Tuesday, 16 September 2014

Album Review: PUP by PUP written by Jon Buitekant

I picked up the PUP album after reading Colin’s Front Bottoms gig review and having listened to about 10 seconds of a random song of theirs on Spotify. A bit of a gamble but I’m so glad I did. Here’s why.

These four lads from Canada make one hell of a noise. Frenetic, diverse and horribly addictive, PUP have made one of the breakout albums of the year with their self-titled EP. I say breakout album of the year, it was actually released last October but a successful couple of tours supporting The Front Bottoms and The Menzingers has really helped them reach a wider audience.

Childhood friends Zack, Nestor, Stefan and Steve have been playing together for years including a ‘shitty ska band’ they formed during their high school years.  They’re certainly not a shitty ska band anymore. In fact it’s hard to pin down one genre in which PUP really belong. Technically they are punk rock but you’ll also hear straight up rock songs and punk pop. That’s one of the things which make PUP great, especially on the first listen when you’re not quite sure what might be next.

‘Guilt Trip’ kicks off the album and sets the tone for the first half of the album.  The pulsing drums, squealing guitars and distorted bass open the track with the catchy guitar hook taking off soon after. The pace is great, winding slowly through the main verses before ramping up the pace with explosions of aggressive guitar playing and vocals. The song culminates in a hectic minute of screaming and guitar thrashing before ending abruptly and leaving you instantly wanting more.

The second track, and my favourite, ‘Reservoir’ really showcases one of PUPs strengths. Frontman Stefan Babcocks vocals soar and growl all over this record but this is by no means a solo vocal effort. Gang vocals from all 4 members deliver a big punch to PUPs sound and this is where I think they’re at their best. ‘Reservoir’ is a prime example of this being used to great effect. The main refrain ‘meet me at the reservoir’ is repeated in this song and is catchy as hell. I can imagine this song is ridiculously popular at their live shows and must go down a storm.

PUP take the tempo down a notch or two after ‘Reservoir’ with the next few songs, ‘Mabu’, ‘Never Try’ and ‘Yukon’, but this is by no means a bad thing. ‘Yukon’ in particular is a brilliant track and proof that PUP have another trick up their sleeves. A slowed down, vocal driven song sees PUP depart from their usual punk roots to something a bit more rock orientated and it totally pays off. This is a band that isn’t afraid to go out of their comfort zone by the sounds of things which is great both for the listener and the band itself. Just as you think the song is winding down another curveball is thrown your way as the band crash and rattle through the last minute of the track just to remind you they can really step it up a notch when they want.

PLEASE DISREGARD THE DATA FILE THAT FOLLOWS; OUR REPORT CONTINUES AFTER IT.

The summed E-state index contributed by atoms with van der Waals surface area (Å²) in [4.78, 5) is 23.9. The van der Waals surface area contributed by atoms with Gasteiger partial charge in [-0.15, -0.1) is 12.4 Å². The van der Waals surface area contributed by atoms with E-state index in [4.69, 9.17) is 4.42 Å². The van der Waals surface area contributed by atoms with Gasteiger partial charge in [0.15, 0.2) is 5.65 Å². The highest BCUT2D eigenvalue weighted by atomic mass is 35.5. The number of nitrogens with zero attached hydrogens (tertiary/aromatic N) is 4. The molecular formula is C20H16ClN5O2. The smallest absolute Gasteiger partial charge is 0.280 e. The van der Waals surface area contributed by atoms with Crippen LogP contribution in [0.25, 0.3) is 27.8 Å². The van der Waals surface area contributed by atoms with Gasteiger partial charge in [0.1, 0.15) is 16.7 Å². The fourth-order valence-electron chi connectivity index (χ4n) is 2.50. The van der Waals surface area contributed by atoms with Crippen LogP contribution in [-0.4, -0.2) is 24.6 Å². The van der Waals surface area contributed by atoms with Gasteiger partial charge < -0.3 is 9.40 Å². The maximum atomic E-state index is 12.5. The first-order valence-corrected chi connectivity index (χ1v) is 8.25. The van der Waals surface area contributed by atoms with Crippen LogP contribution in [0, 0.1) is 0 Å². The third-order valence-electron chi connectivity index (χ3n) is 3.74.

As good as the first 6 songs are of this album, the following 3 kind of feel a bit like filler material. I’m not sure if this is because a lot of the other songs beforehand are so good or if they were maybe last minute additions to flesh out the album but they just don’t feel quite the same. Nevertheless they are still listenable and not tracks I would skip but it kind of feels like they don’t fit in. ‘Back Against the Wall’ is one of these tracks but I can imagine it being great as a live performance so perhaps I am being harsh. Thankfully the album closer ‘Factories’ reminds you just how good PUP are and why you’re going to listen through again. I’ve read other reviews that describe PUP as ‘if Weezer had made a punk record’ and I can understand that, especially on this track. Lyrically it’s one of the stronger efforts and the musical outro to the track really rounds the album off nicely.

That’s why I’m glad I bought this album on impulse. It’s not far away from being a superb record, a couple of songs in the same vein as the opening tracks towards the end of the album would have really helped. In spite of this PUP are still a great band with an edge. Great musicianship, heartfelt vocals and an album with enough catchy hooks and lyrics to stay in your head.

Apparently PUP stands for ‘Pathetic use of Potential’ according to the band. I hardly think so.

Buy the album here: https://puptheband.bandcamp.com/

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